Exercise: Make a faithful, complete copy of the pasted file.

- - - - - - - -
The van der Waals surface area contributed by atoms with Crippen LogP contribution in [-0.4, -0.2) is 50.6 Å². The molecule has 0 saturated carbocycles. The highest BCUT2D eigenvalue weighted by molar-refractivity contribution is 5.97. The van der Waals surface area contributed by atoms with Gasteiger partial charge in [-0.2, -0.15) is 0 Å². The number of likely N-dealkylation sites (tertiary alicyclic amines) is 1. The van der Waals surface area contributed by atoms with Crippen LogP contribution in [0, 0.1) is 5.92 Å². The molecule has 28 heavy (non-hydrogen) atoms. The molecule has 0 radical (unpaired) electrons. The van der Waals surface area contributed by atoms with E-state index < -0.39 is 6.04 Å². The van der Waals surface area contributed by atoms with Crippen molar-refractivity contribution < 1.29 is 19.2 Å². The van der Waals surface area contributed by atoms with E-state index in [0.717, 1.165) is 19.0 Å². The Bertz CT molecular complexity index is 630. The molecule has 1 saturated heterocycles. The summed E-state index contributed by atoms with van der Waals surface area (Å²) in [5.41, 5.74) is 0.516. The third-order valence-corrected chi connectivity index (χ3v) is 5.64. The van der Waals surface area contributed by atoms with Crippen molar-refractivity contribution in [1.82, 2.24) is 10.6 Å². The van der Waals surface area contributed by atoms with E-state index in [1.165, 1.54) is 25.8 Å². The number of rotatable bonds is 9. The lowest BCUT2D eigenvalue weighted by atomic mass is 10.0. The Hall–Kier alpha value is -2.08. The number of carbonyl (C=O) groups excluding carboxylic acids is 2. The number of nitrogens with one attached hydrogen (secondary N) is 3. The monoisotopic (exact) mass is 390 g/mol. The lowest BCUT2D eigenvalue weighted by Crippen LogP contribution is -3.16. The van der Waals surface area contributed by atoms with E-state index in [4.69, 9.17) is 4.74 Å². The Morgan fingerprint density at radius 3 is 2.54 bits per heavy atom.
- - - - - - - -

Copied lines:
The van der Waals surface area contributed by atoms with Crippen LogP contribution in [-0.4, -0.2) is 50.6 Å². The molecule has 0 saturated carbocycles. The highest BCUT2D eigenvalue weighted by molar-refractivity contribution is 5.97. The van der Waals surface area contributed by atoms with Gasteiger partial charge in [-0.2, -0.15) is 0 Å². The number of likely N-dealkylation sites (tertiary alicyclic amines) is 1. The van der Waals surface area contributed by atoms with Crippen LogP contribution in [0, 0.1) is 5.92 Å². The molecule has 28 heavy (non-hydrogen) atoms. The molecule has 0 radical (unpaired) electrons. The van der Waals surface area contributed by atoms with E-state index < -0.39 is 6.04 Å². The van der Waals surface area contributed by atoms with Crippen molar-refractivity contribution < 1.29 is 19.2 Å². The van der Waals surface area contributed by atoms with E-state index in [0.717, 1.165) is 19.0 Å². The Bertz CT molecular complexity index is 630. The molecule has 1 saturated heterocycles. The summed E-state index contributed by atoms with van der Waals surface area (Å²) in [5.41, 5.74) is 0.516. The third-order valence-corrected chi connectivity index (χ3v) is 5.64. The van der Waals surface area contributed by atoms with Crippen molar-refractivity contribution in [1.82, 2.24) is 10.6 Å². The van der Waals surface area contributed by atoms with E-state index in [1.165, 1.54) is 25.8 Å². The number of rotatable bonds is 9. The lowest BCUT2D eigenvalue weighted by atomic mass is 10.0. The Hall–Kier alpha value is -2.08. The number of carbonyl (C=O) groups excluding carboxylic acids is 2. The number of nitrogens with one attached hydrogen (secondary N) is 3. The monoisotopic (exact) mass is 390 g/mol. The lowest BCUT2D eigenvalue weighted by Crippen LogP contribution is -3.16. The van der Waals surface area contributed by atoms with E-state index in [4.69, 9.17) is 4.74 Å². The Morgan fingerprint density at radius 3 is 2.54 bits per heavy atom.